I wrote this article for the Common Ground News Service to mark Syria Today magazine's third anniversary. Its part of their joint Western-Muslim business venture series. It was republished in Haaretz as well. Here I talk not only about co-founding the magazine with my good friend Kinda Kanbar in Damascus' Free Zone, but the potential such businesses hold for communicating ideas and best practices between Americans and their adversaries in the Middle East.
Magazine engages Syrians and Americans
by Andrew Tabler
13 November 2007
Damascus - When I decided to start up a current affairs magazine in Damascus, my friends told me that the first edition would likely also be the last. This October our monthly magazine, Syria Today – a Syrian-American joint venture, celebrated its third anniversary.
Historically, Syria has one of the Middle East's most repressive media environments, so the launch of a private sector, English-language publication by a joint Syrian-American team is a unique and noteworthy endeavour. Syria Today's success to date is based on the common need of both Americans and Syrians for better, more in-depth reporting on and from Syria.
Tensions with the West in the 1980s led the Syrian government to close most foreign media offices, and because of this sweeping action, Syrian contact with the rest of the world – specifically in terms of business and journalism – became limited. As a result of this relative isolation, journalistic standards declined vis-à-vis international standards, and even government ministers called the country's news stories "unreadable". Western readers were also desperate for information on Syria from a source other than the state-run English-language daily, The Syria Times, which continues to churn out convoluted, Orwellian-style propaganda.
Our success is also due to the keen understanding of both our Syrian and American partners of each other's strengths and weaknesses. The Syrian owners – businesswoman Kinda Kanbar and two Damascene businessmen – recognised from the beginning that editorial matters at an English language publication should be left to native English speakers. This gave me and other Anglo-Saxon journalists working at Syria Today a vehicle through which to help Syrian journalists develop writing skills that enable them to reach Western audiences more effectively.
However, savvy journalistic techniques without relevant facts and quotes from local experts is not enough. This is where local knowledge and social penetration are key. Our Syrian partners use their social connections to help Syria Today writers arrange key interviews. They also read writers' articles and suggest edits that help us cover sensitive issues without running foul of Syria's strict media censor.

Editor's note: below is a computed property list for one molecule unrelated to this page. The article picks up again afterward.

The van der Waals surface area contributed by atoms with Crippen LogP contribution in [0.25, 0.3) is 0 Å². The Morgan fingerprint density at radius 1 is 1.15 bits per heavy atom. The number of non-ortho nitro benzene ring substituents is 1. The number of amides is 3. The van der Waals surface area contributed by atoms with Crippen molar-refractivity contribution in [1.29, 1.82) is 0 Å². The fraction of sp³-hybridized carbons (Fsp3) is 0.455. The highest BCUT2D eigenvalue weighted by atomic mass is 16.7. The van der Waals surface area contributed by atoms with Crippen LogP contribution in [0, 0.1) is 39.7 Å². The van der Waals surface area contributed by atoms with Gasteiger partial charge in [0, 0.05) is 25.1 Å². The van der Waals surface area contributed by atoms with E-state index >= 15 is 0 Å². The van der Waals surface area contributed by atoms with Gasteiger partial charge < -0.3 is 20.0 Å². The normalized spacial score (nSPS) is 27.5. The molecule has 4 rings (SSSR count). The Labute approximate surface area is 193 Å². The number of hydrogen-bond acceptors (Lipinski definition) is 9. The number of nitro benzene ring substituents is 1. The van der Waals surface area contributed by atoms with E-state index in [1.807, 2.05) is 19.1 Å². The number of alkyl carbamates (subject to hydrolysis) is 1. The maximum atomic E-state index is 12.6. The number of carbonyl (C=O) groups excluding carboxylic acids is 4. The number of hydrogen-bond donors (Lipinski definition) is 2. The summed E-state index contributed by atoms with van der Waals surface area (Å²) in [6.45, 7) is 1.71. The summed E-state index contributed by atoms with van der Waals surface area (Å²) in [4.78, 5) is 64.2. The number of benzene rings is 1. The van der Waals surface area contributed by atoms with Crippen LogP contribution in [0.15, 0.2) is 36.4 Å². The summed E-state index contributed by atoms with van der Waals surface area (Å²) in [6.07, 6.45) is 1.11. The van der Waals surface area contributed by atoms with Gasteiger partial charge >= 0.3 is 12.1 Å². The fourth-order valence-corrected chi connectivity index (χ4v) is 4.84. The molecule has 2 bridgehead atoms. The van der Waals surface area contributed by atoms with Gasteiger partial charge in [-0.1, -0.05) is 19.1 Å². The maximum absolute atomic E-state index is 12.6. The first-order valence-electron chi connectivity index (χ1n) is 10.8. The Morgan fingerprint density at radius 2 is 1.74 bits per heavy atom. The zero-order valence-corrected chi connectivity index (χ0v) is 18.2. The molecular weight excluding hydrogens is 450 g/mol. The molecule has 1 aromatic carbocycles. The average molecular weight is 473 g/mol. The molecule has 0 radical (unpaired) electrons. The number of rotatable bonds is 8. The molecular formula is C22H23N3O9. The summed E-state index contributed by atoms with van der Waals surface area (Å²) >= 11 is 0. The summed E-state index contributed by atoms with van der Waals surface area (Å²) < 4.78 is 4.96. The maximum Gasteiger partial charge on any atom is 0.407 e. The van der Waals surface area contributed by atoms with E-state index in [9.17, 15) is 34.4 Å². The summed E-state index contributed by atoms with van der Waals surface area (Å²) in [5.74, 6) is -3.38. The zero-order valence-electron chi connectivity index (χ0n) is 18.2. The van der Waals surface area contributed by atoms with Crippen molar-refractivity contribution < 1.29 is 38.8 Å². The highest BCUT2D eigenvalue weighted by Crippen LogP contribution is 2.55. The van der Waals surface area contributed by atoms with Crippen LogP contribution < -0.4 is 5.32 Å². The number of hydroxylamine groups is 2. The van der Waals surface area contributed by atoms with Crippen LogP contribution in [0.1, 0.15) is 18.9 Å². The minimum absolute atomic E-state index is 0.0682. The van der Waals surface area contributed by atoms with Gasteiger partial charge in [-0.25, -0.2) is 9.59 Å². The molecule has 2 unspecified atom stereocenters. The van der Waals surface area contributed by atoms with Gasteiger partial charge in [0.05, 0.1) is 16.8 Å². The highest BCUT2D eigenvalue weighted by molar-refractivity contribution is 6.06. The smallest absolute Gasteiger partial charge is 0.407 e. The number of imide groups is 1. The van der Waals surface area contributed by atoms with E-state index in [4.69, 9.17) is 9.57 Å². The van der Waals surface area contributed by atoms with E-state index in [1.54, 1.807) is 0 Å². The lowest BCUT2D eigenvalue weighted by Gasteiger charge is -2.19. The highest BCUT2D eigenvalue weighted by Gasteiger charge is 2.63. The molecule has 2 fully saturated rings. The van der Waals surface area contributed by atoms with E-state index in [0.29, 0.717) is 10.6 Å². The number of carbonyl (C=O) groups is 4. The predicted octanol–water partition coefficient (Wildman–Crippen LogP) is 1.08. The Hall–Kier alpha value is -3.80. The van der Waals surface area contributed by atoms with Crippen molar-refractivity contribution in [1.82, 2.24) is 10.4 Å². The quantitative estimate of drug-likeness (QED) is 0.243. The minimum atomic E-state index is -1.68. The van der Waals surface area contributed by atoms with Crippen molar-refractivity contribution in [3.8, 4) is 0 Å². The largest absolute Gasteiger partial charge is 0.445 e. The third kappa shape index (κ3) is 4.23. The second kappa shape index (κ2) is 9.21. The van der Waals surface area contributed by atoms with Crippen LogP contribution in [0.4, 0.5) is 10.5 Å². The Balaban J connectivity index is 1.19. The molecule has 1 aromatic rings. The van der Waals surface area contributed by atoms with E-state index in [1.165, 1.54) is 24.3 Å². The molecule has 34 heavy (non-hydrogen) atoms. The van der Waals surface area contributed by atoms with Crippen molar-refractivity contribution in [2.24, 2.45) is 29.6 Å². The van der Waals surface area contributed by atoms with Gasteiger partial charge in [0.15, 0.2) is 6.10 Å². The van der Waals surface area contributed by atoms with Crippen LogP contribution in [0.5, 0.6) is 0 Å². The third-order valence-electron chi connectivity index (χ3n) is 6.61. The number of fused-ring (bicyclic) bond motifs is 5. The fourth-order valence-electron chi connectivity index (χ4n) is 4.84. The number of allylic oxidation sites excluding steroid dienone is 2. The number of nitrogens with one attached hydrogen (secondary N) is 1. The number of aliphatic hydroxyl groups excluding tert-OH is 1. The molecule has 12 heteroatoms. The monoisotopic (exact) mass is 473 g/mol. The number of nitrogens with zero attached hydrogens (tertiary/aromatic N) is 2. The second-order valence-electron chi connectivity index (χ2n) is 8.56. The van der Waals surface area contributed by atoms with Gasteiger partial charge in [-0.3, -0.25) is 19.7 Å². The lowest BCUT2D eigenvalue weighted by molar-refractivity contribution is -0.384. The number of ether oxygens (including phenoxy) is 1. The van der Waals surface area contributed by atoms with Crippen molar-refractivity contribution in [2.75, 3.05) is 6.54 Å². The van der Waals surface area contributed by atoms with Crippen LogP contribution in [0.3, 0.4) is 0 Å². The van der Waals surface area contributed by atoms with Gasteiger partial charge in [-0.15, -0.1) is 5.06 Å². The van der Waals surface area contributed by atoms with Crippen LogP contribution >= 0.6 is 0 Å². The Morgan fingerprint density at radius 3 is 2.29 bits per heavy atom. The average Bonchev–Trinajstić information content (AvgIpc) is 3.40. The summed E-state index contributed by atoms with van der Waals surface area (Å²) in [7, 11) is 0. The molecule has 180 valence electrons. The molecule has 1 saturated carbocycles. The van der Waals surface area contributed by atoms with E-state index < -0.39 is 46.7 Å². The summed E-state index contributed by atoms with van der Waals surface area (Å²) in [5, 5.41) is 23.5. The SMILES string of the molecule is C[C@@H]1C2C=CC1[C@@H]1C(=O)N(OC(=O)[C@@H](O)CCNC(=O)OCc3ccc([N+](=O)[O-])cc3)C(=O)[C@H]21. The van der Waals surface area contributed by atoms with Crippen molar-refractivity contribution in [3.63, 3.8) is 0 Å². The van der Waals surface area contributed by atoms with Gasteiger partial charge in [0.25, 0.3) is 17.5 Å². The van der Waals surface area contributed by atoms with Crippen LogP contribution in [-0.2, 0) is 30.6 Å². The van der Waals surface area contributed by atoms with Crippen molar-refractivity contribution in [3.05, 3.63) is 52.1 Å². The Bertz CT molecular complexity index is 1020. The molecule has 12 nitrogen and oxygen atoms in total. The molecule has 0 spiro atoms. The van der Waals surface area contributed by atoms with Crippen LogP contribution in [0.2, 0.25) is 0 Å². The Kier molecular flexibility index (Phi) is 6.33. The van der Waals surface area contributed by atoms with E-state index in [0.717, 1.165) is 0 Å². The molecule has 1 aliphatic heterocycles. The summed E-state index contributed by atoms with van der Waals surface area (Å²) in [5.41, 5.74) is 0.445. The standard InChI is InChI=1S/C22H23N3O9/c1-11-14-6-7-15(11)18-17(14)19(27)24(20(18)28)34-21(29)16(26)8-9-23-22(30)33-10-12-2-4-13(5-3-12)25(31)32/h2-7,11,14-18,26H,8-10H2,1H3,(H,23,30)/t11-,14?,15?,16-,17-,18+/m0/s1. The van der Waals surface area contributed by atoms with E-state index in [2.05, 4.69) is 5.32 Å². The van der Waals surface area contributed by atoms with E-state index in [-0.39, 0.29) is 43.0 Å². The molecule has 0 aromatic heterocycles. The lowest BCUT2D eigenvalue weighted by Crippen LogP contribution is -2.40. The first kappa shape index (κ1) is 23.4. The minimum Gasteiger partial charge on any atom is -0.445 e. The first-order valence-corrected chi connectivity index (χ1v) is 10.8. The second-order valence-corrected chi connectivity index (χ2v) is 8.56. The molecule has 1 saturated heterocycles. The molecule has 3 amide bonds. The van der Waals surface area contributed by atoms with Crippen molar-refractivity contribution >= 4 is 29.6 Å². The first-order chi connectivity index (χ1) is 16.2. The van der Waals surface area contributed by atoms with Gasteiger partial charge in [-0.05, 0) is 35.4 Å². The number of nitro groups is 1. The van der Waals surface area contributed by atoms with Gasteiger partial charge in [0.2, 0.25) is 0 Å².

The fact that we were able to publish each month while Syria's Assad administration struggled under intense international pressure was nothing short of a miracle. As Syria Today's American partner, I focus less on the bottom line and more on the benefits of our joint collaboration. Because Washington lists Syria as a state sponsor of international terrorism, US development assistance is proscribed and US companies shy away from establishing business ventures and partnerships in Syria due to US economic sanctions.
So while the Syrian market is full of smuggled American goods, Americans cannot transfer much-needed professional skills to Syrians in any organised way. More than 40 years of badly administered Soviet-style socialism caused the country's best and brightest to leave, and those left behind were poorly trained and unaccustomed to international norms. Currently, Syria Today is perhaps the only private sector institution in Syria that serves as a vehicle for communicating the ideas and values behind American products on a regular basis, and as such is a rare medium for sharing business news and innovations between the two countries.
Because of the Syrian government's strict adherence to secular politics, we rarely raise the issue of religion in Syria Today. But we are able to engage in rich debate while grounded in very different cultures. American culture is explicit, freedom-loving, and straightforward. Syrian culture is more indirect, nuanced and hierarchical – the latter not only due to Syria's authoritarian system of government, but also because of traditional patriarchal family structures. Perhaps this is why one doesn't hear much in Syria about Western business ventures with Arab entrepreneurs; subtlety suits Syrians because involvement with Westerners could be used against them. In the West, we often shout about such things from the rooftops. It's a matter of style, not substance.
In the past, radical political change in authoritarian countries had to precede American engagement with state-dominated economies. With the advent of globalisation and the movement of states like Syria towards market capitalism, however, the American private sector can now engage Syrian business without going directly through the Syrian regime. But to do so properly, Washington needs to rethink its sanctions policy toward Syria and other such states, and encourage America's private sector to use its soft power to better relations. This approach will go a long way to repairing America's reputation in the world and promote mutual understanding.
Syria Today and ventures like it are more than just businesses – they are vehicles for engaging the public within countries that otherwise have very little contact with one another.
* Andrew Tabler is an outgoing fellow at the Washington-based Institute of Current World Affairs and editor-in-chief of Damascus' Syria Today magazine. This article is part of a series on joint Muslim-Western business ventures distributed by the Common Ground News Service (CGNews) and can be accessed at www.commongroundnews.org.
Source: Common Ground News Service (CGNews), 13 November 2007, www.commongroudnews.org
Copyright permission has been obtained for publication.